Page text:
• cell-based food products such as:
    • meat replicas or substitutes
    • seafood replicas or substitutes
    • dairy replicas or substitutes – milk, cheese, yoghurt
    • artificial breast milk
  • bioreactor design and devices
  • culturing components eg growth factors, culture media, cryoprotectants
  • scaffolds and supports
  • methods of:
    • culturing cells
    • modifying or differentiating cells
    • fermentation
    • purification and extraction
    • generating cell scaffolds or supports
    • 3-D printing or growing cells on scaffolds or supports
    • producing proteins or compounds
    • producing/formulating food products

General requirements for patenting in this space

To obtain a patent to an invention, the invention must be:

Novel – The invention must be new compared to the “prior art”. Any non-confidential disclosure can form part of the “prior art” against which novelty is assessed. As such, it is essential to be aware of and manage self-disclosures e.g. inventors’ publications, presentations, public or online announcements etc.

Ideally, a patent application should be filed before the invention is publicly disclosed. If a disclosure of the invention has been made, it may be possible to navigate the disclosure by filing a patent application within the ‘grace period’ (usually six to twelve months) from the disclosure in certain jurisdictions. However, it should be kept in mind that some important jurisdictions, notably Europe, do not currently provide a grace period and therefore inventors and applicants should not aim to rely on the grace period to correct loss of novelty through premature disclosure of the invention.

Inventive – The invention must be non-obvious. Patent examiners assess if the invention would be obvious to a hypothetical person of ordinary skill in the field of the invention (the skilled person). The assessment of inventiveness differs across jurisdictions, including major jurisdictions like Europe and the US.

Prospects of successfully demonstrating inventiveness/non-obviousness can be increased by pointing to advantages of the invention over the prior art. For example, if the invention is a method, does the method provide increased efficiency, increased safety, and/or better yield? Are aspects of the method not routine or straightforward? For products, does the food composition or component have improved features e.g. better taste, nutritional value, integrity, texture; or any other surprising or unexpected benefits? It can also be very useful to include data within the patent application directly contrasting advantages of your invention against existing methods/products.

Supported and enabled – There must be sufficient evidence to demonstrate that the invention works, and the invention must be described with enough information that a person in the field would be able to perform the invention. Importantly, the information included within the patent specification directly influences how narrow or broad the claims can be, impacting the scope of the monopoly that a granted patent would provide.

Patentable subject matter – The subject matter of the claimed invention must not be legally excluded from patentability. Patentable subject matter requirements vary in different countries, including across major jurisdictions.

Challenges can arise if aiming to patent cells, nucleic acid sequences, protein sequences or other naturally occurring substances, particularly if the cell, sequence or substance has not been modified compared to its naturally occurring form. Patentable subject matter is an important consideration, particularly in the US where patenting of inventions directed to naturally occurring substances can be challenging. The team at FPA will be able to appropriately advise you as to the options and strategies for obtaining patent protection if your invention relates to a naturally occurring substance.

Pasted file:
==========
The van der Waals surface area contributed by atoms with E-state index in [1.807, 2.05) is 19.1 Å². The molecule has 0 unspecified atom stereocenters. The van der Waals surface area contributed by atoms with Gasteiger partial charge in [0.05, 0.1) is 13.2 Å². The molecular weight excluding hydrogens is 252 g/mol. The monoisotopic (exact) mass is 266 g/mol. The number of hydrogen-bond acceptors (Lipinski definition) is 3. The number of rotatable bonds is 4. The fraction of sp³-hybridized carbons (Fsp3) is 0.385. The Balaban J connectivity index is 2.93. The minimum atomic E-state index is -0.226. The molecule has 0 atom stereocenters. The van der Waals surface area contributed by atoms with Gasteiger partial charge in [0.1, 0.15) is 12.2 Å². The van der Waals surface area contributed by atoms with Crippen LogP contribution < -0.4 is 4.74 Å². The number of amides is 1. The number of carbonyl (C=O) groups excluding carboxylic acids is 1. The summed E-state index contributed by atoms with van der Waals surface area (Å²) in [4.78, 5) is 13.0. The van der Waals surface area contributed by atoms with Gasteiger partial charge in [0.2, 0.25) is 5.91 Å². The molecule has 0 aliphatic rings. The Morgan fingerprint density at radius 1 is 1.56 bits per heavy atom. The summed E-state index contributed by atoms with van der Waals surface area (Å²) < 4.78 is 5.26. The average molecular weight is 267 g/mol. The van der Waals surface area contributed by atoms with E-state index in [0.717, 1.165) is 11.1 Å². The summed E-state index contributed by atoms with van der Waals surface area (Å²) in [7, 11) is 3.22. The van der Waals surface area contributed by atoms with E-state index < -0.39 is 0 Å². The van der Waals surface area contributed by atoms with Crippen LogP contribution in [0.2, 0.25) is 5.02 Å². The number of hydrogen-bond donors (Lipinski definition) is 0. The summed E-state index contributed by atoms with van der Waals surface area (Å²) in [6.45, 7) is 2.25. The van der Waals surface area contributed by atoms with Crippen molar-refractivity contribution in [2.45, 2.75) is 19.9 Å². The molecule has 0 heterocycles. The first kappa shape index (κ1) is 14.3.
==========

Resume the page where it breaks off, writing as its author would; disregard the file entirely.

A further important consideration for patenting food or drink innovations is the patent eligibility of mixtures. If the composition is a mere mixture of known ingredients where the ingredients are each behaving as per their inherent properties, or the method is a process producing such a composition by mere admixture, then it may not constitute patentable subject matter (depending on the jurisdiction). This can sometimes be overcome by demonstrating an interrelationship between the elements in a mixture – for example, one ingredient reduces the acidity of another.

Conclusion

  • Cellular agriculture is an exciting field ready to diversify food production worldwide.
  • Key biotechnology areas in this space include (but are not limited to!) cultivated meat, precision fermentation and biomass fermentation.
  • New and inventive cellular agriculture methods and/or food compositions, components and products can all be inventions worth capturing in a patent application.
  • Key considerations for patenting cellular agriculture inventions are: novelty, inventiveness, ensuring sufficient information within the application to support and enable the invention, and the eligibility of cells and biologicals for patent protection in different countries.

If you are interested in patent protection in the area of cellular agriculture, please get in touch with our ChemBio team.

1 “Cultivated Meat: Out of the Lab into the Frying Pan” Tom Brennan, Joshua Katz, Yossi Quint, and Boyd Spencer, 2021, accessed 28 September 2022: https://www.mckinsey.com/industries/agriculture/our-insights/cultivated-meat-out-of-the-lab-into-the-frying-pan
2 “Cellular Agriculture: An Opportunity to Diversify Australia’s Food System”, Cellular Agriculture Australia, 2022, pp 7-8.
3 CSIRO Futures (2022) Protein – A Roadmap for unlocking technology-led growth opportunities for Australia. CSIRO, Canberra.

About the Authors

Sarah Hennebry

Associate Principal, Melbourne | BSc (Hons), BA, PhD, MIP Law

Sarah’s focus: biotechnology, pharmaceutical, in vitro diagnostics and agricultural sectors.

Learn more about Sarah
About the Authors

Harriet Manley

Patent Attorney, Melbourne | BSc Adv (Hons), PhD, MIP Law

Harriet’s focus: immunology, molecular genetics, diagnostics, therapeutic delivery systems, microbiology, haematology, regenerative medicine and cellular agriculture.

Learn more about Harriet
Scroll to Top

Suggested searches

Skip to content